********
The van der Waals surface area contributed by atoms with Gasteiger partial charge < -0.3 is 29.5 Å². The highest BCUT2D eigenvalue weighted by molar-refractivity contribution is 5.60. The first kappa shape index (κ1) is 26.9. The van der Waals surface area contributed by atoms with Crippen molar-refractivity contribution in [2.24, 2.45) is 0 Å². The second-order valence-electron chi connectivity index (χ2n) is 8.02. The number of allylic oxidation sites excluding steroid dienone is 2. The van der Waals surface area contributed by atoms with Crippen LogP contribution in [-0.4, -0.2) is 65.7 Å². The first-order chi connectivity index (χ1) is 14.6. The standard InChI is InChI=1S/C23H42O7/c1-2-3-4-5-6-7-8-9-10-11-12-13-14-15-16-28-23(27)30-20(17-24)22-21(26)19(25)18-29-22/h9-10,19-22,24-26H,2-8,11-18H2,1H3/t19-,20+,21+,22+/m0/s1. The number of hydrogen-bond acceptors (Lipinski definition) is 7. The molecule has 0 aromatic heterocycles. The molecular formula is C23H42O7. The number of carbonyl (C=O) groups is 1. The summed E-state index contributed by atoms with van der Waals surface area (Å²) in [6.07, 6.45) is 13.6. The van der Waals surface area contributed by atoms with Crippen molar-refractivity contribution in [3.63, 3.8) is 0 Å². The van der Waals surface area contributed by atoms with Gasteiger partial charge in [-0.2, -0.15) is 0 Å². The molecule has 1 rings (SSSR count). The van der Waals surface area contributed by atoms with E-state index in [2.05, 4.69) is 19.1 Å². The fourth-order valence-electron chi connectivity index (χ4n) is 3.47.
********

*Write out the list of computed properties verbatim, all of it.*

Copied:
The van der Waals surface area contributed by atoms with Gasteiger partial charge < -0.3 is 29.5 Å². The highest BCUT2D eigenvalue weighted by molar-refractivity contribution is 5.60. The first kappa shape index (κ1) is 26.9. The van der Waals surface area contributed by atoms with Crippen molar-refractivity contribution in [2.24, 2.45) is 0 Å². The second-order valence-electron chi connectivity index (χ2n) is 8.02. The number of allylic oxidation sites excluding steroid dienone is 2. The van der Waals surface area contributed by atoms with Crippen LogP contribution in [-0.4, -0.2) is 65.7 Å². The first-order chi connectivity index (χ1) is 14.6. The standard InChI is InChI=1S/C23H42O7/c1-2-3-4-5-6-7-8-9-10-11-12-13-14-15-16-28-23(27)30-20(17-24)22-21(26)19(25)18-29-22/h9-10,19-22,24-26H,2-8,11-18H2,1H3/t19-,20+,21+,22+/m0/s1. The number of hydrogen-bond acceptors (Lipinski definition) is 7. The molecule has 0 aromatic heterocycles. The molecular formula is C23H42O7. The number of carbonyl (C=O) groups is 1. The summed E-state index contributed by atoms with van der Waals surface area (Å²) in [6.07, 6.45) is 13.6. The van der Waals surface area contributed by atoms with Crippen molar-refractivity contribution in [3.63, 3.8) is 0 Å². The van der Waals surface area contributed by atoms with Gasteiger partial charge in [-0.2, -0.15) is 0 Å². The molecule has 1 rings (SSSR count). The van der Waals surface area contributed by atoms with E-state index in [2.05, 4.69) is 19.1 Å². The fourth-order valence-electron chi connectivity index (χ4n) is 3.47.